State in ASP.NET Applications
Preserving state across HTTP requests is a major problem in Web programming, and ASP.NET provides several facilities that are convenient to use. There are two main types of state to be preserved.
Application state is global information that is shared across all users of a Web application.
Session state is used to store data for a particular user across multiple requests to a Web application.
Shared Data Members
Shared data members of a class are shared across all instances of a class. Hence shared data members can be used to hold application state.
In our case study the class Global has a single shared member acmedat of the class Acme.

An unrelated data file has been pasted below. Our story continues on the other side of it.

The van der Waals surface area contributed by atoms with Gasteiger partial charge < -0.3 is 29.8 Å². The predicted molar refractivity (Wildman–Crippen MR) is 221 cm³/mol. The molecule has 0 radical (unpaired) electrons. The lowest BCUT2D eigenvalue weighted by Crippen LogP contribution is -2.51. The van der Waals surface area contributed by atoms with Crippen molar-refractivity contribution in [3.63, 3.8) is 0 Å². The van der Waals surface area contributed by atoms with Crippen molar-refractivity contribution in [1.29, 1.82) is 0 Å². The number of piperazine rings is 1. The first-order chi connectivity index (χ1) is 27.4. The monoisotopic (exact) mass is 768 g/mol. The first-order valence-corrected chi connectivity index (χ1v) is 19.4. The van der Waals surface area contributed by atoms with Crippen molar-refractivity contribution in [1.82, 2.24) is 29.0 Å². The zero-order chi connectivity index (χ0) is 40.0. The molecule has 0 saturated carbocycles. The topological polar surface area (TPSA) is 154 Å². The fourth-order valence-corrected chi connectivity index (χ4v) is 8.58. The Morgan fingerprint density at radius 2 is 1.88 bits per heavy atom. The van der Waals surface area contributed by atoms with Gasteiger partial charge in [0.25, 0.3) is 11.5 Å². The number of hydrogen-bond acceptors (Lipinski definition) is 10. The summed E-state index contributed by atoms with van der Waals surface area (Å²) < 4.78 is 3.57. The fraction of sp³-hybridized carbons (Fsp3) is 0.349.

Thus the broker and custs objects within Acme will hold shared data that is the same for all users of the application. Each user will see the same list of hotels. You can view the source code for the Acme class in the AcmeLib project.
Public Class Acme Implements IAcmeUser, IAcmeAdmin Public broker As HotelBroker Private custs As Customers Private users As ArrayList Private currUser As User
If you like, you may perform a small experiment at this stage. The directory HotelAdmin contains a special version of the Acme Web site that makes available the hotel administration interface IHotelAdmin to the special user with user ID of "admin". When this privileged user logins, a special home page will be displayed that provides a link to "Administer Hotels," as illustrated in Figure 1431.